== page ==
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U.S. Humanitarian Aid For Lebanon

President George W. Bush has ordered helicopters and ships to Lebanon to provide humanitarian aid, but he still opposes an immediate cease-fire that could give relief from a 13-day-old Israeli bombing campaign.

In announcing the assistance program, White House press secretary Tony Snow said Monday there was no reason to believe an immediate cease-fire would stop violence in the Mideast and said instead that the world should confront the destabilizing force of Hezbollah and its practice of using the Lebanese people as "human shields."

Meanwhile, Israeli ground forces pushed deeper into Lebanon on Monday in fierce fighting and captured two Hezbollah guerrillas, while two aid convoys carrying food, generators and other badly needed supplies left Beirut for two southern cities.

Four Israeli soldiers were killed — two in fighting and two in a helicopter crash — and 20 were wounded, military officials said.

"At the order of the president, humanitarian supplies will start arriving in Lebanon tomorrow by helicopter and by ship," Snow announced at the White House. "We are working with Israel and Lebanon to open up humanitarian corridors."

Secretary of State Condoleezza Rice made a surprise visit to Beirut to launch diplomatic efforts aimed at ending 13 days of warfare. Prime Minister Fuad Saniora told her his government is hoping to "put an end to the war being inflicted on Lebanon." He told Rice that Israel's bombardment was taking his country "backward 50 years."

An official close to parliament speaker Nabih Berri, a close Hezbollah ally, said his talks with Rice failed to "reach an agreement because Rice insisted on one full package to end the fighting." The official spoke on condition of anonymity because the talks were private. David Welch, an assistant secretary of state traveling with Rice, said later it was "unfair" to say Rice's meeting with Berri went poorly.

At the Pentagon, spokesman Bryan Whitman said the assistance will include tons of medical equipment and other supplies that will be delivered from Cyprus to Beirut. He said the U.S. military is nearing completion of the evacuation of American citizens and can switch its focus to the humanitarian mission.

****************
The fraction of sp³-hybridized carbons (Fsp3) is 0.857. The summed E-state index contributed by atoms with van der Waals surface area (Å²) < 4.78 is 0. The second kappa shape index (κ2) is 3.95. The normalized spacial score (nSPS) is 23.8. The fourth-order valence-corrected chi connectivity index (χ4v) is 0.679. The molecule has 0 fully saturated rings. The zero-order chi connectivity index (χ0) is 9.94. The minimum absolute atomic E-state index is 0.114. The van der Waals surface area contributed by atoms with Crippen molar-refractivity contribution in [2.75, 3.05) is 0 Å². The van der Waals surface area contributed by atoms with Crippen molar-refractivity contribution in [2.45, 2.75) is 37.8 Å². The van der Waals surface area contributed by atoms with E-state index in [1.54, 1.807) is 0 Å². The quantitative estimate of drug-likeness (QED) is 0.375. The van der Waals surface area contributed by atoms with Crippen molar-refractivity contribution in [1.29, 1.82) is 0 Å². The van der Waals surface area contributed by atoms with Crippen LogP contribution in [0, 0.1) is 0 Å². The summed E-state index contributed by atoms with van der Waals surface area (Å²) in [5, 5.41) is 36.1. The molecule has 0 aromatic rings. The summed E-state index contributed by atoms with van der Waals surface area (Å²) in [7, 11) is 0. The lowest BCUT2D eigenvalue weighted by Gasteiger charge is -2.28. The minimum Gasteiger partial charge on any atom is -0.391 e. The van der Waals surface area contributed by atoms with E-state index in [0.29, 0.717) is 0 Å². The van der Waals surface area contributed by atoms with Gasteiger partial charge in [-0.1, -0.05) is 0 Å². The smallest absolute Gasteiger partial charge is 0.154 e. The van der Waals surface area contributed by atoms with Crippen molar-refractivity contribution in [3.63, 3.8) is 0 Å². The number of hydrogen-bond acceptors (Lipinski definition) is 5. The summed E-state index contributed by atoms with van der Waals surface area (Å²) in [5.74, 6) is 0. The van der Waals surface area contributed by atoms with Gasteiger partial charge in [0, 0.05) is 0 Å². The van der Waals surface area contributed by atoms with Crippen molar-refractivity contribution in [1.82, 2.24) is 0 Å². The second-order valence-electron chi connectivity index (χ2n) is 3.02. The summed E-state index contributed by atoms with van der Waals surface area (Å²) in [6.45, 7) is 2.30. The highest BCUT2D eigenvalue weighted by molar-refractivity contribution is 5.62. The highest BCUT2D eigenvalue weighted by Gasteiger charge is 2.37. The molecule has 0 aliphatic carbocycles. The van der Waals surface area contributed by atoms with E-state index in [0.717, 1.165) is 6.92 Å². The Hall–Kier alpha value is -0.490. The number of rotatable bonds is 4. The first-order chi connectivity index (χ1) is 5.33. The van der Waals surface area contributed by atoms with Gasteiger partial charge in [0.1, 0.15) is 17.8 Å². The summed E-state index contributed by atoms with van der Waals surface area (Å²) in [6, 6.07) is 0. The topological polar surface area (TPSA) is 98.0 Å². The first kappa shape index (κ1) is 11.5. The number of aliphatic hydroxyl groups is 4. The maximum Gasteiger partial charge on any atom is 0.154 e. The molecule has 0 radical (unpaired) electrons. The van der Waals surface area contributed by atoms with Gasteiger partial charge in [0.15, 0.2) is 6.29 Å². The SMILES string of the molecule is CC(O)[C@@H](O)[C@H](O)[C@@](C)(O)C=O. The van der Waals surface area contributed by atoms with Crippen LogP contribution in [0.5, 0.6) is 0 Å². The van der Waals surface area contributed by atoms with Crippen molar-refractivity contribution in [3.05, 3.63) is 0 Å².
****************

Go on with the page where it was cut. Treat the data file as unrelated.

The announcement came a day after officials from U.S. ally Saudi Arabia came to the White House to personally request that Mr. Bush help press for an immediate end to the violence between Israel and Hezbollah in Lebanon. But Snow said that could be a "fool's errand."

In other recent developments:

  • Secretary-General Kofi Annan said he wants a meeting Wednesday in Rome on the Mideast violence to agree on a package including a cease-fire, deployment of an international force and the release of two Israeli soldiers abducted by Hezbollah.
  • The U.N. humanitarian chief, on his way back from a visit to Beirut, condemned Hezbollah on Monday for what he called "cowardly blending" among Lebanese civilians and causing the deaths of hundreds. Jan Egeland condemned the killing and wounding of civilians by both sides, but called Israel's offensive "disproportionate."
  • Hezbollah's representative in Iran warned Monday that his militant group plans to widen its attacks on Israel. "We are going to make Israel not safe for Israelis. There will be no place they are safe," Hossein Safiadeen told a conference that included the Tehran-based representative of the Palestinian group Hamas and the ambassadors from Lebanon, Syria and the Palestinian Authority. "You will see a new Middle East in the way of Hezbollah and Islam, not in the way of Rice and Israel."
  • British Prime Minister Tony Blair on Monday called for an international military force in southern Lebanon as part of a plan to stop the latest surge in Middle East violence. Blair said "some form of international force in southern Lebanon" should be part of a plan to forge a cease-fire between Israel and Hezbollah guerillas.
  • A group of 300 Americans and 100 other Europeans were believed trapped in villages south of Tyre, said Erik Rattat, a German official involved in the operation. It did not appear that they made it to the ship. An Associated Press reporter at the scene an hour before it left said they had not arrived, and the U.S. Embassy could not immediately say if they had reached the ship in time. Some 11,700 Americans have fled Lebanon, the State Department said. U.S. Consul William Gill said most Americans who wanted to leave had done so by Sunday.
  • Israeli artillery shelled a town in Beit Lahiya, in the northern Gaza Strip on Monday, killing five Palestinians and wounding at least nine people, hospital officials said. The army said militants had fired from Beit Lahiya at least seven rockets at southern Israel on Monday, causing no casualties. The Israeli military said its attacks were aimed at two groups of Hamas militants firing rockets at southern Israel and that it regretted if civilian casualties resulted.
  • An Israeli helicopter crashed in northern Israel near the Lebanese border after hitting an electrical wire while making an emergency landing, causing two casualties and starting a large brush fire atop a hill, the army said.
  • Snow said the president would like the violence to stop, but a cease-fire must be sustainable. He said that means Hezbollah must return the Israeli soldiers and stop firing rockets on Israel.